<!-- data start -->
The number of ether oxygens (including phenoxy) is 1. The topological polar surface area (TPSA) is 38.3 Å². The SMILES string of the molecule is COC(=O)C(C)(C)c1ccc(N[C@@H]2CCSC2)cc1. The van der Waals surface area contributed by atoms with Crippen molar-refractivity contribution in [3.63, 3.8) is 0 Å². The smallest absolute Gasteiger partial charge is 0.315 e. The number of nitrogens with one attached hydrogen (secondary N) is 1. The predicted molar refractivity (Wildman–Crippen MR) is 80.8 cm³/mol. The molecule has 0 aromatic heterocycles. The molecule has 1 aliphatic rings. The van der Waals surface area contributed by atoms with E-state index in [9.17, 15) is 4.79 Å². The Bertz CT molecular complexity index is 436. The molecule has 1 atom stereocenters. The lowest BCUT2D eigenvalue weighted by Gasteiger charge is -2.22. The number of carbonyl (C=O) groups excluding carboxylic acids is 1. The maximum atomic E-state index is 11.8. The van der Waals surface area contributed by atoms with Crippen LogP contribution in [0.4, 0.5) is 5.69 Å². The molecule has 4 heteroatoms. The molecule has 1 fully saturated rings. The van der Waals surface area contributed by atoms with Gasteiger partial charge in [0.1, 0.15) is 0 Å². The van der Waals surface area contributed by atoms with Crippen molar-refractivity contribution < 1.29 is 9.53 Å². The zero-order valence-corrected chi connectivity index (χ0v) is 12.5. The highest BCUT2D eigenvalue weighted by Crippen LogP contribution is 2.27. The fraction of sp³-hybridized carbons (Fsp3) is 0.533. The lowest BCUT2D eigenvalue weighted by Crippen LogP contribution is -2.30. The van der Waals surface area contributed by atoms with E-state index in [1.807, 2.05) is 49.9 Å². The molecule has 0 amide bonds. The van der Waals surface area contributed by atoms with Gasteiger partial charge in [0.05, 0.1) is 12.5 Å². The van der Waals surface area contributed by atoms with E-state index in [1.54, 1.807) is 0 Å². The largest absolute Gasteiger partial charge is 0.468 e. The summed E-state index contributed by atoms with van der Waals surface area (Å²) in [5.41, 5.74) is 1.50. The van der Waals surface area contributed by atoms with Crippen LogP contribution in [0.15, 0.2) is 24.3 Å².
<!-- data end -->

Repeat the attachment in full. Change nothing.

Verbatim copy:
The number of ether oxygens (including phenoxy) is 1. The topological polar surface area (TPSA) is 38.3 Å². The SMILES string of the molecule is COC(=O)C(C)(C)c1ccc(N[C@@H]2CCSC2)cc1. The van der Waals surface area contributed by atoms with Crippen molar-refractivity contribution in [3.63, 3.8) is 0 Å². The smallest absolute Gasteiger partial charge is 0.315 e. The number of nitrogens with one attached hydrogen (secondary N) is 1. The predicted molar refractivity (Wildman–Crippen MR) is 80.8 cm³/mol. The molecule has 0 aromatic heterocycles. The molecule has 1 aliphatic rings. The van der Waals surface area contributed by atoms with E-state index in [9.17, 15) is 4.79 Å². The Bertz CT molecular complexity index is 436. The molecule has 1 atom stereocenters. The lowest BCUT2D eigenvalue weighted by Gasteiger charge is -2.22. The number of carbonyl (C=O) groups excluding carboxylic acids is 1. The maximum atomic E-state index is 11.8. The van der Waals surface area contributed by atoms with Crippen LogP contribution in [0.4, 0.5) is 5.69 Å². The molecule has 4 heteroatoms. The molecule has 1 fully saturated rings. The van der Waals surface area contributed by atoms with Gasteiger partial charge in [0.1, 0.15) is 0 Å². The van der Waals surface area contributed by atoms with Crippen molar-refractivity contribution < 1.29 is 9.53 Å². The zero-order valence-corrected chi connectivity index (χ0v) is 12.5. The highest BCUT2D eigenvalue weighted by Crippen LogP contribution is 2.27. The fraction of sp³-hybridized carbons (Fsp3) is 0.533. The lowest BCUT2D eigenvalue weighted by Crippen LogP contribution is -2.30. The van der Waals surface area contributed by atoms with E-state index in [1.807, 2.05) is 49.9 Å². The molecule has 0 amide bonds. The van der Waals surface area contributed by atoms with Gasteiger partial charge in [0.05, 0.1) is 12.5 Å². The van der Waals surface area contributed by atoms with E-state index in [1.54, 1.807) is 0 Å². The largest absolute Gasteiger partial charge is 0.468 e. The summed E-state index contributed by atoms with van der Waals surface area (Å²) in [5.41, 5.74) is 1.50. The van der Waals surface area contributed by atoms with Crippen LogP contribution in [0.15, 0.2) is 24.3 Å².